State, on the other hand, had just begun to roll, despite a potentially demoralizing setback. In early February, Thornton had arguably been the front-runner for the ACC rookie of the year. But as March rolled around, he was out with a season-ending hip injury (Ed Cota eventually received the honor). Luke Buffom stepped up and admirably filled Thornton’s absence with a solid 15 minutes per game off the bench while Gainey, now a starter, had quickly climbed the steepest and least-forgiving learning curve of a true freshman point guard in the ACC.
More importantly, we were infuriating very good teams that relied on up-tempo, finesse styles of play by requiring their patience on defense while we very intently exploited breakdowns caused by their lack thereof. The pressing and trapping that had dismantled us in January had become largely ineffective due to the smart, often seamless play of five interchangeable parts (let it go, just let it go). Ironically enough, we were winning because we were taking any and all athleticism out of the game – we were doing nothing more impressive than lulling opponents into submission.
But it was working.
As ridiculous as it might have seemed, we had earned an eight-seed in the ACC tournament with consecutive blowout wins over Georgia Tech and Florida State to end the regular season at a suddenly-respectable 4-12. We had split February and that, in itself, was quite impressive.
Then the real fun began.
On March 6 of that year, I was a 17 year old high school senior who’d already been accepted into State’s prestigious and highly-competitive First Year College program. There had never been any doubt where I was going to college; in fact, I’d always been very keenly aware of just how little I could actually do in high school and still get into State. I’m not particularly proud of that; just that was a truly innocent time when college was simply my ticket into Reynolds Coliseum.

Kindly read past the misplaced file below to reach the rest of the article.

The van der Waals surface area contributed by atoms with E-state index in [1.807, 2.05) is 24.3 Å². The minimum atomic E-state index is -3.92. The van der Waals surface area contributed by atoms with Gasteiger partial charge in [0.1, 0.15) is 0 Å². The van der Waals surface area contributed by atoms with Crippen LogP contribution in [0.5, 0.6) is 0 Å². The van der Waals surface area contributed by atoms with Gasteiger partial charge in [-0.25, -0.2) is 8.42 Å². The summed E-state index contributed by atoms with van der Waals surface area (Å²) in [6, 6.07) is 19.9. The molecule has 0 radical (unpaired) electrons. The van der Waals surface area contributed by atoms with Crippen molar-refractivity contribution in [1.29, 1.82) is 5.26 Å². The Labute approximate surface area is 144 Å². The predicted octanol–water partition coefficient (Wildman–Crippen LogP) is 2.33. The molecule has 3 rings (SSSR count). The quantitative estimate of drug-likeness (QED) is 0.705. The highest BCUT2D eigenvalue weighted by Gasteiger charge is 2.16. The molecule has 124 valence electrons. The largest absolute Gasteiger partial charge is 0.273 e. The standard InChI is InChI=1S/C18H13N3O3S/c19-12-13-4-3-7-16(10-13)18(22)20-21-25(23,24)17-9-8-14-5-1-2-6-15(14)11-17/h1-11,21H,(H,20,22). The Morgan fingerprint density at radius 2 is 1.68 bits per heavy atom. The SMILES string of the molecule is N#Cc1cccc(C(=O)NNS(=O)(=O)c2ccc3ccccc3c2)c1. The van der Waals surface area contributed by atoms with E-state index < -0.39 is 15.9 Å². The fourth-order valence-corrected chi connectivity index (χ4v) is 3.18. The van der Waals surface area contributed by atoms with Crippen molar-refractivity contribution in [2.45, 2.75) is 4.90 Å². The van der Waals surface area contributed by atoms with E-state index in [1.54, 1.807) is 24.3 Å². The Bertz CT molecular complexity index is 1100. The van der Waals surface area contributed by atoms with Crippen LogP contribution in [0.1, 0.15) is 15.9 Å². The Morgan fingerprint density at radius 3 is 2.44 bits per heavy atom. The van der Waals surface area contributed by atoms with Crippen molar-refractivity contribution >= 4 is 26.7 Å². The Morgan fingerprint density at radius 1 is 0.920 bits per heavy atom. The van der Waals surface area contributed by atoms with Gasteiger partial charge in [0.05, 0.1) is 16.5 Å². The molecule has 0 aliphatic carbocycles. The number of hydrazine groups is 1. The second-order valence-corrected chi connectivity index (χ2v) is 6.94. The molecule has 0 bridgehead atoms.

That Thursday morning at school I made the boldest prediction based on nothing more than an unfounded cliché: we would win the ACC tournament if for no other reason than it’s tough to beat a team in the ACC three times in a season. Fact was, once we got past Georgia Tech in the play-in game, any of our potential pairings would likely be against teams that had swept the regular season series from us.
That night in Greensboro we crushed Tech 60-45 in what would become Cremins’ last real chance as coach in Atlanta. Bring on the one-seed, Duke.
As usual, I was “sick” on ACC Tournament Friday. In elementary school, we had watched the games in class, which had been largely acceptable, if not wholly tolerable, but somewhere along the way that beautiful tradition had been banned. In protest, I decided to no longer attend school on ACC Friday – five years out of college and I still take off that holiest day of the college basketball season. Pig Pickin!
At tip-off on that Friday, no eight-seed had ever advanced to Saturday and early in that game it didn’t appear it would happen that year, either. Duke jumped out to a huge 16-point lead, but behind the scrappy play of Hyatt and Strong, in addition to Harrison’s usual solid play, we had cut that lead by 10 to a manageable six by halftime. I don’t recall that we actually outplayed Duke in the second half; I just think we annoyed them into complete frustration. We didn’t give them any open looks, we limited their penetration, and most importantly, we stayed almost even on the boards, limiting their second-chance opportunities. Every basket would prove to count.